Legendary Sheffield live music club that took it to The Limit
The Limit reigned supreme on West Street, Sheffield city centre, from 1978 to 1991. The Dirty Stop Out’s Guide to 1980s Sheffield – The Limit Edition, celebrates its life.
Former manager and DJ Paul Unwin remembers here...
The late Seventies and Eighties were a period of high unemployment and political turmoil in Sheffield – but in The Limit you could leave it behind.
We provided excitement, escapism and amazing music. The memories will be with thousands of punters for a lifetime – it is an amazing feeling to have been a part of that.
The two directors – George Webster and Kevan Johnson – were a Jekyll and Hyde combination.
George loved the music – it had been his life up until then. Kevan was an ex-policeman and businessman with support from his wife, who helped manage the purse strings.
Relations could be toxic and it wouldn’t be uncommon for there to be a state of disagreement.
But, for all its faults, The Limit was a formidable success for much of its lifetime.
There was also some other key people on the Limit payroll at the start, Ged Doherty, now head of the BPI, British Phonographic Industry, being one of them.
He was in charge of booking bands and was successful in bringing Siouxsie & the Banshees, the B-52’s and other key acts in the early days of the club.
Instead of dressing up to go clubbing, The Limit offered an alternative - dressing down. Jeans and T-shirts became acceptable, although we had to convince Kevan that trainers were an acceptable form of dress.
We were lucky enough to witness music history happening here in Sheffield with the rise of the likes of Human League, Def Leppard and others.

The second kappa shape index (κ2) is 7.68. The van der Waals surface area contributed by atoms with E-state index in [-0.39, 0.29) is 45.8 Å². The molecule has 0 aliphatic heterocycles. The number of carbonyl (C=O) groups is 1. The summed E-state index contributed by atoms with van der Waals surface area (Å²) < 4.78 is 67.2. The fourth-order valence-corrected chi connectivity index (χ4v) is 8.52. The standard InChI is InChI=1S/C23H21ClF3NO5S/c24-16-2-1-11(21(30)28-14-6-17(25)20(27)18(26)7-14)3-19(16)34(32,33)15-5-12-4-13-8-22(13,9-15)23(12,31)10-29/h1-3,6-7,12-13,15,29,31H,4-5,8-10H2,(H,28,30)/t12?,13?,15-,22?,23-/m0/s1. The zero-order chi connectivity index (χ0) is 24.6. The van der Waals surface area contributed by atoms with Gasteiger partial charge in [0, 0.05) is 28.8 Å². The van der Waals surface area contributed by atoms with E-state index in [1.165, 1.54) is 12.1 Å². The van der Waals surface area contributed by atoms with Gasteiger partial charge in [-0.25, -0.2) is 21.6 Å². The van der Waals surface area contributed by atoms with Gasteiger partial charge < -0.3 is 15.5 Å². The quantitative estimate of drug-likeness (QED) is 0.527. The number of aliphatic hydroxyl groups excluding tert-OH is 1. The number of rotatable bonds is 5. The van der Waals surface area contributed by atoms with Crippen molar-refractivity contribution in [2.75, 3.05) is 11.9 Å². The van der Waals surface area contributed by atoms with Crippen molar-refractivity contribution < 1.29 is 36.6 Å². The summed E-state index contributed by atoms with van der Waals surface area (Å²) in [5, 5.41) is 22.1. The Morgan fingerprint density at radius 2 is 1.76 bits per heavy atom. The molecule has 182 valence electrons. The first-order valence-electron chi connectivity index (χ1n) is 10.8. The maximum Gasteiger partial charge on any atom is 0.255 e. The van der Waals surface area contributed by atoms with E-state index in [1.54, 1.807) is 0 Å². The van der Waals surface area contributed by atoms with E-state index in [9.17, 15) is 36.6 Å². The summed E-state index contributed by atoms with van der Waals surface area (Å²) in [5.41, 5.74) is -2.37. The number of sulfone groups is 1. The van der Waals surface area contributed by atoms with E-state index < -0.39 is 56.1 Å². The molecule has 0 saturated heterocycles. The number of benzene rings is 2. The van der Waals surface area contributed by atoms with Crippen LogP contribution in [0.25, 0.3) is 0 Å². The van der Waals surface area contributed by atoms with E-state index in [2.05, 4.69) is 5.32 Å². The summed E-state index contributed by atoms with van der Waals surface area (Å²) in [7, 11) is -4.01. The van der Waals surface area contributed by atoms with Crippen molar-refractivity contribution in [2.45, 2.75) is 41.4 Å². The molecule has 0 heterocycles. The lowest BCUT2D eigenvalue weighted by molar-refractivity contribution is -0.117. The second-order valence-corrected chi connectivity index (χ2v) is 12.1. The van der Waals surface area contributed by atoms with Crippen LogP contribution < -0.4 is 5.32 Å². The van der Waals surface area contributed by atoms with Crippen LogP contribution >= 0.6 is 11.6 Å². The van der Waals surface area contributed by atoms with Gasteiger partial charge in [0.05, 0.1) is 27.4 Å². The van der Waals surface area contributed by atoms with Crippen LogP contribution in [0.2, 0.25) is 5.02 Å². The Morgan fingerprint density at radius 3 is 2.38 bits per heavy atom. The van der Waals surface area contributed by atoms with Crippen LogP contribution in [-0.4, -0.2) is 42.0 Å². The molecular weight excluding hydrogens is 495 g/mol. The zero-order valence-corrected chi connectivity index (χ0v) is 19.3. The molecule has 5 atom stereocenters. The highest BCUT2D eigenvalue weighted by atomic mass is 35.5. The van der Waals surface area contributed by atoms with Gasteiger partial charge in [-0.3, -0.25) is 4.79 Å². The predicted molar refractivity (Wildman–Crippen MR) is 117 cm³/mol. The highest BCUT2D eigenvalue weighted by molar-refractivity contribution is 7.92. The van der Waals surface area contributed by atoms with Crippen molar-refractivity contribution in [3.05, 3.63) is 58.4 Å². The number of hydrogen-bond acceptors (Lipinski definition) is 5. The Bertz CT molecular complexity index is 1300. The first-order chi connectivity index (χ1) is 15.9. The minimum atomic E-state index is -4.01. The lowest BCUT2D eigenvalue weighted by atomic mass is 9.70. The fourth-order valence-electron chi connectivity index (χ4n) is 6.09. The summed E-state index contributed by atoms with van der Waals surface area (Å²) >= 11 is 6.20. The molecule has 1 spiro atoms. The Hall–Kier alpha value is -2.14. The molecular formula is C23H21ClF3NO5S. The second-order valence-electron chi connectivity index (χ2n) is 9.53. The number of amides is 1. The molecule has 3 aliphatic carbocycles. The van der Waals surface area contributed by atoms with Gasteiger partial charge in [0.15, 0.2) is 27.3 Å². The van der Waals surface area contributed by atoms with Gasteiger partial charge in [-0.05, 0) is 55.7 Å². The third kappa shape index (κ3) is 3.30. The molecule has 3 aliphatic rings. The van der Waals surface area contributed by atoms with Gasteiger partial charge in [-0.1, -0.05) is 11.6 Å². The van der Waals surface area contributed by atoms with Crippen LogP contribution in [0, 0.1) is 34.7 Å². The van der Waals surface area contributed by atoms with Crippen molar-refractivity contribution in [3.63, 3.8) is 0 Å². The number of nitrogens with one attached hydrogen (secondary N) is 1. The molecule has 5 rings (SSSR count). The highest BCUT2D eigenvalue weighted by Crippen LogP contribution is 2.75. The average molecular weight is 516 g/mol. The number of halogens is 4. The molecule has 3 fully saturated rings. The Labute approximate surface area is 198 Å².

On occasions, I had the pleasure of helping influence the industry people who were prepared to come and listen to what was happening
However, it was definitely not all my doing. The music industry was extremely buoyant during this period and record sales were at an all-time high.
This meant that behind the scenes record companies were extremely proactive when it came to promotion.
Some Sheffield DJs from the earlier days of the Buccaneer/Wapentake had moved into different jobs within the music industry but remained in contact.
Former Wapentake DJ Dave Bates went on to work for Virgin Records and then Phonogram where he became head of A&R, and signed acts including Def Leppard and Tears for Fears.
Thanks to Dave, I got records well ahead of their release and would often leave Phonogram’s head office on New Bond Street, London, carrying armfuls of vinyl.
Ged also left The Limit to work for Richard Branson at the Victoria Palace in London, promoting bands, and then went on to manage Sniff & the Tears, Paul Young and Alison Moyet, before becoming head of Arista Records and Sony Music.
So when The Limit opened it became a magnet for rock ’n’ roll. The West Street crawl would usually end up at our place.
Was there any fun while working at the Limit? Well, the simple answer is yes.
If you were a people watcher and were sober and stood where I was during the night, you would see things that would make you smile and on occasion nearly wet yourself laughing.
For instance, the night The Cramps played for the first time, their lead singer Erick Lee Purkhiser, alias Lux Interior, caused great amusement to the audience.
He counted the band in by banging the microphone four times on the false roof above the Limit stage. On the fourth attempt he succeeded in removing the complete roof panel.
The club’s owners weren’t impressed, I overheard one of the directors say ‘they'll have to pay for that’.
There were amusing moments, missed opportunities, scary times, total insanity, which after 10 years of being the best or worst DJ, according whichever director or manager you would talk to, it was time to leave. Therefore, in May 1988 I left The Limit for the last time.
Was the decision to leave a difficult one to make? Well, the simple answer was no.
*The book is available from dirtystopouts.com and Amazon for £13.95